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With "Polyglot" programming techniques becoming more relevant, it is almost a necessity to use the "right" PL for the problem. However, learning new languages takes time which usually most project team can't afford. What is the best way to learn a new programming language? Is there a common set of problems that can be solved to reach a certain level of competence?

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3 Answers 3

Well, it depends what you want to do. (web, db, whatever).

Generally I'd want to know:

  • What's the library like, how do I reference it
  • What ORMs are there
  • What build/deployment platforms exist for it
  • How does it handle updates
  • How do I do general things, like:
    • DB Access
    • File things
    • Display UI's

and so on.

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Really, learning is only by doing -- you need a project that you can use the given language for.

Project Euler is the first thing to come to mind as an oft-used set of problems to try in a new language, even if it's not something I've ever tried.

If the language is another JVM or CLR hosted one, the issues about learning the environment can be set aside -- you can use all your familiar APIs in your Clojure/Scala/F#... code -- and concentrate on the syntax and idiom.

Otherwise, you're probably using the new language because it has a good fit for the particular problem you want to solve (e.g. native code and functional -> Haskell; distributed and concurrent -> Erlang) so the fit of the feature set is known in advance but you have the extra load of learning the standard APIs. And that's what prototyping is for.

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The book Programming Challenges and the associated website provide a large list of algorithmic problems, with automatic online judging in several languages (Java, C, C++). Any algorithm textbook can give you lots of examples of basic data structures and procedures to try and implement, which is often a nice way to get some practice with basic language syntax and features. My personal favourite for this is The Algorithm Design Manual, which is language agnostic, but there are plenty of good language-specific books available as well (Mastering Algorithms in Perl or Data Structures and Algorithms in Java, for example).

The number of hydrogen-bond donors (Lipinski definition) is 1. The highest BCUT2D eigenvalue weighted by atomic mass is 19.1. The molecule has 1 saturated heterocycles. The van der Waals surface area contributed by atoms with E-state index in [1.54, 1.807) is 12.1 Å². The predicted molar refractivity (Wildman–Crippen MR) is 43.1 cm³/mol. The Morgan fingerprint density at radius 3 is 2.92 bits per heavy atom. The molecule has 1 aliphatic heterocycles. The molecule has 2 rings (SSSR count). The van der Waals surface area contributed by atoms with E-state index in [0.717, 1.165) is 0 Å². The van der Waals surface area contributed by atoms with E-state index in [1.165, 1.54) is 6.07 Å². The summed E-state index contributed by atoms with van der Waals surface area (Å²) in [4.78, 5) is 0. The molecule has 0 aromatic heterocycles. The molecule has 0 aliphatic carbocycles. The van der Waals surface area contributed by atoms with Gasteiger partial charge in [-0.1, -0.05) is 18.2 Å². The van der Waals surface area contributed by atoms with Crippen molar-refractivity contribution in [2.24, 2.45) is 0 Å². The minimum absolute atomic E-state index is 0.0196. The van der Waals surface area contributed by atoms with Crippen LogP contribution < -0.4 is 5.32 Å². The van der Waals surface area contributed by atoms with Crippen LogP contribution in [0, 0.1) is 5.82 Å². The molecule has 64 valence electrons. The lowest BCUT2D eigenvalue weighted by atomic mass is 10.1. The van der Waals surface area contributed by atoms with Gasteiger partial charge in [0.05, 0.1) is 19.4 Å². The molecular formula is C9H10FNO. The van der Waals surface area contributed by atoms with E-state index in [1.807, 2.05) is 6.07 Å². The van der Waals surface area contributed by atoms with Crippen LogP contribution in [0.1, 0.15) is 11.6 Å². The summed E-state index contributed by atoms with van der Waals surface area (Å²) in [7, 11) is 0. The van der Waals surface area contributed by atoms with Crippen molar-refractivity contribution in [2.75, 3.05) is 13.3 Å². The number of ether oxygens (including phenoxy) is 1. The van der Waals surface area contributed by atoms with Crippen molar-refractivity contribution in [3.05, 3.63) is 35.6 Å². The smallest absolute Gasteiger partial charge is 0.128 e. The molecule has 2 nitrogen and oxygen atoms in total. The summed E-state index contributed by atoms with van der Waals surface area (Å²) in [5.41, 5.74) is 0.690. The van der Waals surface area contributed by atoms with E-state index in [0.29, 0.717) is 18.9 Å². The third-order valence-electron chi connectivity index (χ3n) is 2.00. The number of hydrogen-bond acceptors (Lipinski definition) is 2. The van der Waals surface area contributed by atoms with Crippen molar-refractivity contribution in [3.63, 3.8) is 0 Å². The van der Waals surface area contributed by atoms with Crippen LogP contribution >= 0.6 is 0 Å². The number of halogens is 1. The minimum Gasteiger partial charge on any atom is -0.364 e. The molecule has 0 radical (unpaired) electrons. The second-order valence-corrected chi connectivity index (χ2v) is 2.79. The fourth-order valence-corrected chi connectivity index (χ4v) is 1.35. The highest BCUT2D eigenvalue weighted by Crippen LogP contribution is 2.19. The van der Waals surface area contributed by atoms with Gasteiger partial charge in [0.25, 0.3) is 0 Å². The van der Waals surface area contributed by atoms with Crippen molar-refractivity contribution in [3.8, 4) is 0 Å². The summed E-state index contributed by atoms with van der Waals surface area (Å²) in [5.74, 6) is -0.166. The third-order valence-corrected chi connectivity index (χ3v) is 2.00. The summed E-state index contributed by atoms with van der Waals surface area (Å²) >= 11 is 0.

If you're interested in a general set of mathematical problems to try and solve, Project Euler is a great resource.

For more day to day problems, I find the cookbook approach most helpful. For example, both Perl and Python have excellent O'Reilly cookbooks, as well as online resources, which provide short examples of many common and important problems. As mentioned in another answer, the key here is to find canonical examples of basic features you will need, particularly by leveraging what's available in standard libraries. I usually try and build up my own small library of examples as I go along, e.g. a socket example, a DB access example, a file reading example, a simple numerical solver, etc, which I then pillage for ideas when it's time to write production code.

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